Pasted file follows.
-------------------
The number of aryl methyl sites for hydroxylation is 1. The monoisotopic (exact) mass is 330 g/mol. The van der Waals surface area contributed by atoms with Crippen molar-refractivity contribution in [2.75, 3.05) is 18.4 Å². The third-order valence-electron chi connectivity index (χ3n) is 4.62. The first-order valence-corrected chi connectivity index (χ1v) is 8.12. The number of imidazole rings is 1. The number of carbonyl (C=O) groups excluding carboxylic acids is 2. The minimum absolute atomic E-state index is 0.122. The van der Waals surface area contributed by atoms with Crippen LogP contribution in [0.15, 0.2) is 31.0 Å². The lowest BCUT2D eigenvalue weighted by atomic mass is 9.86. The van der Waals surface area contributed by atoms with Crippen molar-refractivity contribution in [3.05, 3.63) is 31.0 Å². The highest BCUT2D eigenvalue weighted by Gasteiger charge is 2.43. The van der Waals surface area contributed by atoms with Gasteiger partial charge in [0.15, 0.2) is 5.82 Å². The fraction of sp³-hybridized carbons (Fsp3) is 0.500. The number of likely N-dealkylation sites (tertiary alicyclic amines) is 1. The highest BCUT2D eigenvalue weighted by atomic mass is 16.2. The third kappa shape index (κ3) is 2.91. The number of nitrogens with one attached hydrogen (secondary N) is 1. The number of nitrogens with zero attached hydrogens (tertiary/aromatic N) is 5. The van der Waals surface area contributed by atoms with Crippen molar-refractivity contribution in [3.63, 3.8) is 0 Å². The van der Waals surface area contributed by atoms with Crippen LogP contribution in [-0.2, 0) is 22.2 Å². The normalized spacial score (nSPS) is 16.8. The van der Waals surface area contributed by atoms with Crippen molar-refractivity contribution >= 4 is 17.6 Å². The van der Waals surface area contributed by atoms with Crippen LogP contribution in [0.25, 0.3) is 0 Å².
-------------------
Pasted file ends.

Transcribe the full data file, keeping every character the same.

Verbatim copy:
The number of aryl methyl sites for hydroxylation is 1. The monoisotopic (exact) mass is 330 g/mol. The van der Waals surface area contributed by atoms with Crippen molar-refractivity contribution in [2.75, 3.05) is 18.4 Å². The third-order valence-electron chi connectivity index (χ3n) is 4.62. The first-order valence-corrected chi connectivity index (χ1v) is 8.12. The number of imidazole rings is 1. The number of carbonyl (C=O) groups excluding carboxylic acids is 2. The minimum absolute atomic E-state index is 0.122. The van der Waals surface area contributed by atoms with Crippen LogP contribution in [0.15, 0.2) is 31.0 Å². The lowest BCUT2D eigenvalue weighted by atomic mass is 9.86. The van der Waals surface area contributed by atoms with Crippen molar-refractivity contribution in [3.05, 3.63) is 31.0 Å². The highest BCUT2D eigenvalue weighted by Gasteiger charge is 2.43. The van der Waals surface area contributed by atoms with Gasteiger partial charge in [0.15, 0.2) is 5.82 Å². The fraction of sp³-hybridized carbons (Fsp3) is 0.500. The number of likely N-dealkylation sites (tertiary alicyclic amines) is 1. The highest BCUT2D eigenvalue weighted by atomic mass is 16.2. The third kappa shape index (κ3) is 2.91. The number of nitrogens with one attached hydrogen (secondary N) is 1. The number of nitrogens with zero attached hydrogens (tertiary/aromatic N) is 5. The van der Waals surface area contributed by atoms with Crippen molar-refractivity contribution in [3.63, 3.8) is 0 Å². The van der Waals surface area contributed by atoms with Crippen LogP contribution in [-0.2, 0) is 22.2 Å². The normalized spacial score (nSPS) is 16.8. The van der Waals surface area contributed by atoms with Crippen molar-refractivity contribution >= 4 is 17.6 Å². The van der Waals surface area contributed by atoms with Crippen LogP contribution in [0.25, 0.3) is 0 Å².